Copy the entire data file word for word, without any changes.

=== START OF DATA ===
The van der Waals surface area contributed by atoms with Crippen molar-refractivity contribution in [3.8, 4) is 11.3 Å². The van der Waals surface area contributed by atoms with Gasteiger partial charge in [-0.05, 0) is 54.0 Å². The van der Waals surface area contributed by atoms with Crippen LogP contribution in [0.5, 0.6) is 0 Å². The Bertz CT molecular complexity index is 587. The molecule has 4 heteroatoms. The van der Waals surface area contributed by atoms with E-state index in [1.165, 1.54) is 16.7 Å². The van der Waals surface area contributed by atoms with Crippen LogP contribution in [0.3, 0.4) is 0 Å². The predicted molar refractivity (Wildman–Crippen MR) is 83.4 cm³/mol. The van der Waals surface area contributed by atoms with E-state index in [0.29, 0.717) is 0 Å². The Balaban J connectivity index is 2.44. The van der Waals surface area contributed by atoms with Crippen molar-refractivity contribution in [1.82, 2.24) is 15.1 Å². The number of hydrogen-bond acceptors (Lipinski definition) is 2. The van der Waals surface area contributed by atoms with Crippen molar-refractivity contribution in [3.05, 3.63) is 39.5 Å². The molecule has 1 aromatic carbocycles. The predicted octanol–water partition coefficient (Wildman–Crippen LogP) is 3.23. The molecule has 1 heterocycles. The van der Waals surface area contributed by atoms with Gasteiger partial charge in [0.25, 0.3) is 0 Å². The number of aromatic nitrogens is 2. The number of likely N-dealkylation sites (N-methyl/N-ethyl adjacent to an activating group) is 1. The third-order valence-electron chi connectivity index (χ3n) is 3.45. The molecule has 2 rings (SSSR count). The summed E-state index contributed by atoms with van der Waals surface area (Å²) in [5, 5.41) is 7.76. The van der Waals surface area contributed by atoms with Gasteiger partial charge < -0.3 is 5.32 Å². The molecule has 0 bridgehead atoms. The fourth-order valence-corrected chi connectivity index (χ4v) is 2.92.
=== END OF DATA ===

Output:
The van der Waals surface area contributed by atoms with Crippen molar-refractivity contribution in [3.8, 4) is 11.3 Å². The van der Waals surface area contributed by atoms with Gasteiger partial charge in [-0.05, 0) is 54.0 Å². The van der Waals surface area contributed by atoms with Crippen LogP contribution in [0.5, 0.6) is 0 Å². The Bertz CT molecular complexity index is 587. The molecule has 4 heteroatoms. The van der Waals surface area contributed by atoms with E-state index in [1.165, 1.54) is 16.7 Å². The van der Waals surface area contributed by atoms with Crippen LogP contribution in [0.3, 0.4) is 0 Å². The predicted molar refractivity (Wildman–Crippen MR) is 83.4 cm³/mol. The van der Waals surface area contributed by atoms with E-state index in [0.29, 0.717) is 0 Å². The Balaban J connectivity index is 2.44. The van der Waals surface area contributed by atoms with Crippen molar-refractivity contribution in [1.82, 2.24) is 15.1 Å². The number of hydrogen-bond acceptors (Lipinski definition) is 2. The van der Waals surface area contributed by atoms with Crippen molar-refractivity contribution in [3.05, 3.63) is 39.5 Å². The molecule has 1 aromatic carbocycles. The predicted octanol–water partition coefficient (Wildman–Crippen LogP) is 3.23. The molecule has 1 heterocycles. The van der Waals surface area contributed by atoms with Gasteiger partial charge in [0.25, 0.3) is 0 Å². The number of aromatic nitrogens is 2. The number of likely N-dealkylation sites (N-methyl/N-ethyl adjacent to an activating group) is 1. The third-order valence-electron chi connectivity index (χ3n) is 3.45. The molecule has 2 rings (SSSR count). The summed E-state index contributed by atoms with van der Waals surface area (Å²) in [5, 5.41) is 7.76. The van der Waals surface area contributed by atoms with Gasteiger partial charge < -0.3 is 5.32 Å². The molecule has 0 bridgehead atoms. The fourth-order valence-corrected chi connectivity index (χ4v) is 2.92.